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Talk about an unhealthy body image!

Hyper sensitive people give Mattel a hard time for making a doll with unrealistic features, but they completely ignore the true nature of children’s fantasies and fetishes. Barbie’s flaw has never been that she is too unrealistic. Her flaw has always been that she is too realistic. Consider these other dolls that have wings and can fly or have tails and swim like fish:

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Children do not want reality. Reality is boring to children. Normal children who grow into normal adults are no more inclined to hold onto their hope of having a body like Barbie than they are to hold onto a desire to fly like a fairy or swim like a mermaid. Children’s stories and toys have always featured ridiculous things. For some reason that is a part of childhood. It must be a good idea or society would have given it up millennia ago. They would have given up Santa Claus, the Easter Bunny, the Tooth Fairy, giants, witches, wizards, myriad talking animals and everything depicted by Dr. Seuss. Recall that Lilli was originally based on a baby-faced comic character that the toy makers apparently attempted to copy in all her unrealistic glory. She was the realization of a cartoon. Barbie is the reincarnation of a realized cartoon.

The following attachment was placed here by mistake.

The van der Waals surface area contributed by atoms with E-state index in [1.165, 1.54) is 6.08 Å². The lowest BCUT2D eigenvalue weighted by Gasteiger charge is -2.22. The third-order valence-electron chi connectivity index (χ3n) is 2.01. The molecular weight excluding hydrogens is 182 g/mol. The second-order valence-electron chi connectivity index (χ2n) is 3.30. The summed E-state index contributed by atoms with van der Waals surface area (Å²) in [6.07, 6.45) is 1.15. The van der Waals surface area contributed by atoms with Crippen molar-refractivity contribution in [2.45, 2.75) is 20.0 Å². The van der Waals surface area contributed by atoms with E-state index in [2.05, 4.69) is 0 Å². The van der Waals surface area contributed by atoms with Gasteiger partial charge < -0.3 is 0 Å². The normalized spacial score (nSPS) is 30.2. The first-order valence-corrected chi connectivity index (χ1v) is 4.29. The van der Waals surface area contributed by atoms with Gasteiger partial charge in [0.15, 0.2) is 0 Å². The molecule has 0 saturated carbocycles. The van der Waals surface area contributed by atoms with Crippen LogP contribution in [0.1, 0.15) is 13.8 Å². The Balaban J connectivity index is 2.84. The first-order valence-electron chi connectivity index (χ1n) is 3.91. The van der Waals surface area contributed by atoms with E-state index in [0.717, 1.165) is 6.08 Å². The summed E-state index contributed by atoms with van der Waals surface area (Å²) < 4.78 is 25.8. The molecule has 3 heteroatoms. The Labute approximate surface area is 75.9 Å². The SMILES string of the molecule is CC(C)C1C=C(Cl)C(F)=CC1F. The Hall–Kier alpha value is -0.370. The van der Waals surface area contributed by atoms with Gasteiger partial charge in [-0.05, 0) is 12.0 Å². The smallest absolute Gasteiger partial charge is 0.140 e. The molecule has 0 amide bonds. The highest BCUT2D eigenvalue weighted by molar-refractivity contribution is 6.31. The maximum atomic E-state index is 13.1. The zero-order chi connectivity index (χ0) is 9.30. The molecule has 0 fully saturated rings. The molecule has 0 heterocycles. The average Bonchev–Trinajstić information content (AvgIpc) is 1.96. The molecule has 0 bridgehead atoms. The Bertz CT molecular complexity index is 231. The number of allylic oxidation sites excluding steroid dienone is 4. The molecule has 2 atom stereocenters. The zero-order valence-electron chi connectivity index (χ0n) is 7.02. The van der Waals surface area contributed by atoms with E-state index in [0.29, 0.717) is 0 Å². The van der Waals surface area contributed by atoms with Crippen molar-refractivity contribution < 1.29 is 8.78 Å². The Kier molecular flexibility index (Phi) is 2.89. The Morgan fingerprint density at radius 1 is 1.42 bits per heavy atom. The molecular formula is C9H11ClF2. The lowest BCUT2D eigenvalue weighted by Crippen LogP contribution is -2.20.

So what is the lesson in all of this? I will leave that to the reader. If I were here to teach a lesson, I would probably tell you to buy a fat doll or something like that.

But my Lilli doll is a thing of great beauty…and I will cherish her forever.

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One Response to “My Own Bild Lilli Doll”

  1. plasticallyperfect January 22, 2017 at 6:07 pm #

    I think people overthink the toys their children play with. I had Barbie dolls when I was a kid, lots of them. I regrettably gave them up in my teens, and just recently started getting back into them. When I was a kid I enjoyed the story-telling, dressing up, and adventures my Barbie went on; I didn’t think about her proportions. I never thought to myself “oh, I wish I had giant boobs and a tiny waist with an oversized head”—I was a kid, that sort of thing didn’t factor into my playtime. My body issues, of which I had many for a long time, stemmed from other people teasing me about being tall, my teeth needing braces, blossoming early, and having really big eyes—and none of it had anything to do with Barbie, just bullies. If anything, Barbie and my other toys gave me an outlet for my creativity, it gave me a way to express myself without judgement from anyone else.